I wouldn't exactly call it "genious". ;)
  11. Mark Gollihur

    Mark Gollihur Supporting Member Commercial User

    Jul 19, 2000
    Mullica Hill, NJ
    Owner/President, Gollihur Music LLC
    They did it because 2 track (stereo) recording and playback had just been invented at the time. It was the "new toy" of the moment, and people loved it at the time.
  12. Ívar Þórólfsson

    Ívar Þórólfsson Mmmmmm... Supporting Member

    Apr 9, 2001
    Kopavogur, Iceland
    Very good article!

    I´m going to try that three-way recording next time :)
    (mic the amp, DI, mic the strings).
  13. Saint


    Mar 2, 2000
    DC - USA
    Those interested in miking the strings might want to read last month's Bass Player interview with Geddy Lee on Rush's latest album. Geddy talks about doing just that on one of the tracks (I can't remember which).
  14. Saint


    Mar 2, 2000
    DC - USA
    FYI - I may have overlooked it in the article, but the thing to watch out for with the 3-way setup is phasing wherein some of your signals will end up cancelling each other out. If I remember correctly, this is generally curable by playing around with slightly different delay times.
  15. JayAmel

    JayAmel Moderator Staff Member Supporting Member

    Mar 3, 2002
    Carcassonne, France
    I'd like to experience bass recording that way :

    D.I. + miking 1x15" cab + miking 2x10" cab
    (then finding the right blend while mixing)

    For the 2x10" cab, which type of microphone would be recommended ? Rather low-end such as AKG D112, or rather "guitar amp" such as Sennheiser e825 ?

    Thanks in advance for your opinions,

    All the best,
  16. pd_5string

    pd_5string Admin: Accnt Disabled

    Jan 23, 2002
    Yeah, I can imagine an engineer telling that to Victor Wooten

    The reason they say that is they are lazy and know how to get a good sound with a J or a P, b/c that is as far as their personal education has taken them, and don't want to take time with the bass player to get a good sound off THEIR instrument. Meanwhile they will try 15 mics for the vocalist, 5 different condensers for the overheads, and 5 mics for the guitar cabinets.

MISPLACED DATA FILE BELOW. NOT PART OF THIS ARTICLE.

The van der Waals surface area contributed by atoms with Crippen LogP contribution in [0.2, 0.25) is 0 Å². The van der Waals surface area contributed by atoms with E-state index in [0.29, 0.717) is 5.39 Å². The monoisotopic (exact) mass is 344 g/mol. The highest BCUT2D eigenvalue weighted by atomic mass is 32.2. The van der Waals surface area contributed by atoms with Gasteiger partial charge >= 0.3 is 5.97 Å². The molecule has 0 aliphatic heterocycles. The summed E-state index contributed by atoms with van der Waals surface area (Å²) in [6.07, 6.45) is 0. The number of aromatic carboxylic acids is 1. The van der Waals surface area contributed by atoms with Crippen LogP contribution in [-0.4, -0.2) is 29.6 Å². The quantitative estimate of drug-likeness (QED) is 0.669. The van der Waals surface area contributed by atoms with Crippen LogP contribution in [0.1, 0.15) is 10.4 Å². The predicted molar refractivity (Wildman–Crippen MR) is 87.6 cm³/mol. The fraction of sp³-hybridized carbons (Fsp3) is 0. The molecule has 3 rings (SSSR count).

17. pd_5string

    pd_5string Admin: Accnt Disabled

    Jan 23, 2002
    Too complicated. Just record direct, (DI of course)and tweak from there. Unless you have your own bass room, you are going to be recording live with the drummer, and they (you) don't want bleed into the drum mics.
  18. mchildree

    mchildree Supporting Member

    Sep 4, 2000
    I wasn't advocating that position, just passing on a link. But...blanket statements like yours just don't hold water. There are lots of pro players, producers and engineers that prefer the sound of a bolt-on, passive bass...myself included. The convenience or familiarity factor doesn't always have anything to do with it. I've had many boutique, active, neck-thru basses and I still prefer a simple passive bolt-on 4-string. For certain types of music, a hi-fi tone just isn't a good fit.

    And I'd be REAL surprised if Vic hasn't heard "do you have a Fender?", many times before he became a "name"... I bet he even owns a couple *gasp!*
  19. DigMe


    Aug 10, 2002
    Waco, TX
    Awesome!! I must be a good bass player because my bass tracks often sound AWFUL until they get in the mix (where they sound a little less awful). :)

    brad cook
  20. FiedelP


    May 24, 2002
    Hamburg, Germany
    In case, people are interested. There's a good example of Chuck Rainry on the "Standing in the Shadows of Motown"-CD, where you can isolate his bass. It's Bernadette he's playing. He likes a very low action. In a way it's really incredible how he sounds with the backround and how he sounds isolated.